Home » ‘A celebration of girlhood’: Why the act of dressing up for Taylor Swift is so layered

‘A celebration of girlhood’: Why the act of dressing up for Taylor Swift is so layered

For some Taylor Swift fans, securing a coveted ticket to the Australia leg of the superstar’s Eras Tour was just the start of their stress — it was time to start curating the perfect concert outfit.

Swifties who knew their way around a sewing machine and a hot glue gun got to work.

For others, fast fashion retailers were quick to offer up enough cowboy boots and sequin mini-skirts for every era.

Dressing up for concerts has been happening for decades, and Taylor Swift isn’t the only performer who inspires fans to follow a dress code.

Feather boas were the must-have accessory for Harry Styles’s world tour last year, though concert goers from London to Sydney were criticised for leaving a massacre of feathers in their wake post-show.

Cowgirl hats are a staple in the Eras Tour dress code, with other fans incorporating song references into their looks.(ABC News: Kate Ashton)

Beyonce went a step further and for her birthday asked fans attending her Renaissance tour during Virgo season to don their “most fabulous silver fashions.”

And who is going to say no to Beyonce? And on her birthday?

But what separates Taylor Swift’s Eras Tour from her peers is how it spotlights just how elaborate concert outfit culture has become.

For some fans, the desire to get involved can quickly tip into pressure to look the part, or risk feeling left out among hundreds of thousands of fans.

‘I have to be part of this club’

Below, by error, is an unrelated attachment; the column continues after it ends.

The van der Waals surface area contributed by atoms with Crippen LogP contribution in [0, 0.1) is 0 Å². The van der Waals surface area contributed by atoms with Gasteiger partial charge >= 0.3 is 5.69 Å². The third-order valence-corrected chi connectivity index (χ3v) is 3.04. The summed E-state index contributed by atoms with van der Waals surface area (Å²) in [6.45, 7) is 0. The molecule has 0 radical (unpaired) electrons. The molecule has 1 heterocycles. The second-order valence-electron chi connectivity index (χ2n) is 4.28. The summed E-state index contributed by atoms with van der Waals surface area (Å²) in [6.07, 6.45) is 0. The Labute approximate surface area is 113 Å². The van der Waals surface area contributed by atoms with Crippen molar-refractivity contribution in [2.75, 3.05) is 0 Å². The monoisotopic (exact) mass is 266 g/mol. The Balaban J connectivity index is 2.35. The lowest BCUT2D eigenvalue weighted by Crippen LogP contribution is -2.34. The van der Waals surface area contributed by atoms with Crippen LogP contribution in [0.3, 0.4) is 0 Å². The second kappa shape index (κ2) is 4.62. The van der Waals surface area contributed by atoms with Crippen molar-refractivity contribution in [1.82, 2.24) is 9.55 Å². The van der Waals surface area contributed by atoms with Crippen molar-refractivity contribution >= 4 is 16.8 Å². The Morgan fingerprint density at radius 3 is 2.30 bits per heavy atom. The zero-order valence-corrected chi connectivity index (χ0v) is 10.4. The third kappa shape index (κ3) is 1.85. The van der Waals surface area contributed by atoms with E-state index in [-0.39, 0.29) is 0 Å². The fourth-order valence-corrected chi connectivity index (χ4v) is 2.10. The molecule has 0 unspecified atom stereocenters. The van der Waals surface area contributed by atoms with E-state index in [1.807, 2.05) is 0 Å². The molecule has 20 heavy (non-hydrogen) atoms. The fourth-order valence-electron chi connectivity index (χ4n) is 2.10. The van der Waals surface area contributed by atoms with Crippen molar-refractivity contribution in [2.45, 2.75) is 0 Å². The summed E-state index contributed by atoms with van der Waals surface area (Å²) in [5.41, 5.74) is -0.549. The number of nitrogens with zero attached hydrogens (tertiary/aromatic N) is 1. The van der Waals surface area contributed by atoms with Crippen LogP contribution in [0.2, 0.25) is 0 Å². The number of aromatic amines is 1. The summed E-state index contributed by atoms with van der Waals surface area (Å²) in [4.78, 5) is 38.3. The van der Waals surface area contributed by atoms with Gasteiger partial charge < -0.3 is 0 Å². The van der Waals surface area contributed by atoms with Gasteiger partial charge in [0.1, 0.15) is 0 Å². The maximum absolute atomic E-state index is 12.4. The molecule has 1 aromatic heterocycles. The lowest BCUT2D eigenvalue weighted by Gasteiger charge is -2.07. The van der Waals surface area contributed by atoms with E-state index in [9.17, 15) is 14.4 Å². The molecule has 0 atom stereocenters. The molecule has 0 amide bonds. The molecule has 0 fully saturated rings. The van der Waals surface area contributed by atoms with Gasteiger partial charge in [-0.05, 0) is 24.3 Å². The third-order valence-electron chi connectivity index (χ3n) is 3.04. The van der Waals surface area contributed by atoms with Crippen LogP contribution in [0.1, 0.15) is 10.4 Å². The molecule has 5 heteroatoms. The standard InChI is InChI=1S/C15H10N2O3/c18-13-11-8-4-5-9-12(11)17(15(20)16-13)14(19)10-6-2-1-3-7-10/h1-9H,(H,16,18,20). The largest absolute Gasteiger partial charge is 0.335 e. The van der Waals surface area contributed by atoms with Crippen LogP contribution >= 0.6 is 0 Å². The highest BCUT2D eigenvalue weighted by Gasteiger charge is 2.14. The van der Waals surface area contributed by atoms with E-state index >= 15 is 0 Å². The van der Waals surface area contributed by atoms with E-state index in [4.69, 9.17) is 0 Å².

Writer, editor and podcaster Jasmine Wallis has been a Swiftie for years but had never seen the singer live until she touched down for three shows in Melbourne earlier this month.

“I’d seen all the Eras Tour outfits from the US so I knew it was a big occasion and people dress up and it’s very much a celebration of girlhood,” she told ABC News.

“I suddenly felt all this pressure to dress up sparkly and sequined.”

Two women in their twenties in sparkly silver skirts smile inside a stadium.

Jasmine Wallis, left, values sustainability but even she got swept up in buying something new for the Eras Tour.(Supplied: Jasmine Wallis)

While her friends started making their own outfits months ahead of the February tour, Wallis knew she’d buy something closer to the date, then suddenly found herself cutting it close.

“I probably spent about two hours on my computer on Sunday night going through all these websites that I’ve never even looked at before,” she said.

“From a value perspective, I try not to not buy fast fashion in general but especially not ultra-fast fashion.”

After realising nothing would be delivered in time, Wallis went in-store and found herself considering a $70 sequin mini-skirt “that was falling apart in the dressing room.”

“I was still like ‘no, I should buy this because I don’t want to be left out’. It was really weird, the FOMO culture of it all.

“Even as a 27-year-old with critical thinking skills, who talks about fast fashion all the the time, I was still just like ‘I have to be part of this club.'”

Wallis ended up wearing a silver sequin skirt borrowed from a friend, who bought it specially for the Eras Tour but had decided on wearing something else.

“I probably saw 100 girls in the same skirt, but it was really fun to wear something I wouldn’t normally wear and feel sparkly and glittery and paired with things I already own.”

Friends dressed up for Taylor Swift concert Melbourne

Fans both overseas and in Australia dressed up for the Eras Tour.

According to the Australian Fashion Council (AFC), Australians buy on average 56 items of clothing annually, with 200,000 tonnes of clothing going into landfill every year.

“While fashion can bring people such joy, uplift experiences and allow us to creatively express ourselves, we know that it also has a large impact on the planet,” an AFC spokesperson said.